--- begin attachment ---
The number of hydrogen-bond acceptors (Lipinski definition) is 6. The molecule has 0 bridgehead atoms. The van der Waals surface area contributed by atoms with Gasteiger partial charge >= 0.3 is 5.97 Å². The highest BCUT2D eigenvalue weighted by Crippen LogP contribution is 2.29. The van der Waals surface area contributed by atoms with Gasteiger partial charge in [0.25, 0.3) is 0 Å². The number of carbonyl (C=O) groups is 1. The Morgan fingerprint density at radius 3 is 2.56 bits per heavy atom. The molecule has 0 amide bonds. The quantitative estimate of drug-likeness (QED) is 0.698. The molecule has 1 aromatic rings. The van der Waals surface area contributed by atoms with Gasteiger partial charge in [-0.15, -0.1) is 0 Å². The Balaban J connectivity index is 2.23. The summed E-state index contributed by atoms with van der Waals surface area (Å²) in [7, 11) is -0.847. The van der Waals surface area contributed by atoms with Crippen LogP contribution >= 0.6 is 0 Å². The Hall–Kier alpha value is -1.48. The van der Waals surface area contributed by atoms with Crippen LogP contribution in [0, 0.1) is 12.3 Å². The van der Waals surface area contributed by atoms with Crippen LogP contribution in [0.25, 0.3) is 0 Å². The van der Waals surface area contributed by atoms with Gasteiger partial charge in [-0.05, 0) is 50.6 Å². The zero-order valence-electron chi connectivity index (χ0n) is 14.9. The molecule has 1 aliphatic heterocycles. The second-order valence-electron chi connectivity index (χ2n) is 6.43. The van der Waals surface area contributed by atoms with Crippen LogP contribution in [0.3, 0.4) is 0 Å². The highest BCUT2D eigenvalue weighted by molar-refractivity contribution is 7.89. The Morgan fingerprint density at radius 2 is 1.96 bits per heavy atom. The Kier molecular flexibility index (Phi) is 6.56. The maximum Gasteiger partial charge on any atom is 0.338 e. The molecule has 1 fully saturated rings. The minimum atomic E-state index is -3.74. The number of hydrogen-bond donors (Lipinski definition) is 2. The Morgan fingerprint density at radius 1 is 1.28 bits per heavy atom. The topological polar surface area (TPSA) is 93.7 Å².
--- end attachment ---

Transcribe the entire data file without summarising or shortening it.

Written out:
The number of hydrogen-bond acceptors (Lipinski definition) is 6. The molecule has 0 bridgehead atoms. The van der Waals surface area contributed by atoms with Gasteiger partial charge >= 0.3 is 5.97 Å². The highest BCUT2D eigenvalue weighted by Crippen LogP contribution is 2.29. The van der Waals surface area contributed by atoms with Gasteiger partial charge in [0.25, 0.3) is 0 Å². The number of carbonyl (C=O) groups is 1. The Morgan fingerprint density at radius 3 is 2.56 bits per heavy atom. The molecule has 0 amide bonds. The quantitative estimate of drug-likeness (QED) is 0.698. The molecule has 1 aromatic rings. The van der Waals surface area contributed by atoms with Gasteiger partial charge in [-0.15, -0.1) is 0 Å². The Balaban J connectivity index is 2.23. The summed E-state index contributed by atoms with van der Waals surface area (Å²) in [7, 11) is -0.847. The van der Waals surface area contributed by atoms with Crippen LogP contribution >= 0.6 is 0 Å². The Hall–Kier alpha value is -1.48. The van der Waals surface area contributed by atoms with Crippen LogP contribution in [0, 0.1) is 12.3 Å². The van der Waals surface area contributed by atoms with Crippen LogP contribution in [0.25, 0.3) is 0 Å². The van der Waals surface area contributed by atoms with Gasteiger partial charge in [-0.05, 0) is 50.6 Å². The zero-order valence-electron chi connectivity index (χ0n) is 14.9. The molecule has 1 aliphatic heterocycles. The second-order valence-electron chi connectivity index (χ2n) is 6.43. The van der Waals surface area contributed by atoms with Crippen LogP contribution in [0.3, 0.4) is 0 Å². The highest BCUT2D eigenvalue weighted by molar-refractivity contribution is 7.89. The Morgan fingerprint density at radius 2 is 1.96 bits per heavy atom. The Kier molecular flexibility index (Phi) is 6.56. The maximum Gasteiger partial charge on any atom is 0.338 e. The molecule has 1 fully saturated rings. The minimum atomic E-state index is -3.74. The number of hydrogen-bond donors (Lipinski definition) is 2. The Morgan fingerprint density at radius 1 is 1.28 bits per heavy atom. The topological polar surface area (TPSA) is 93.7 Å².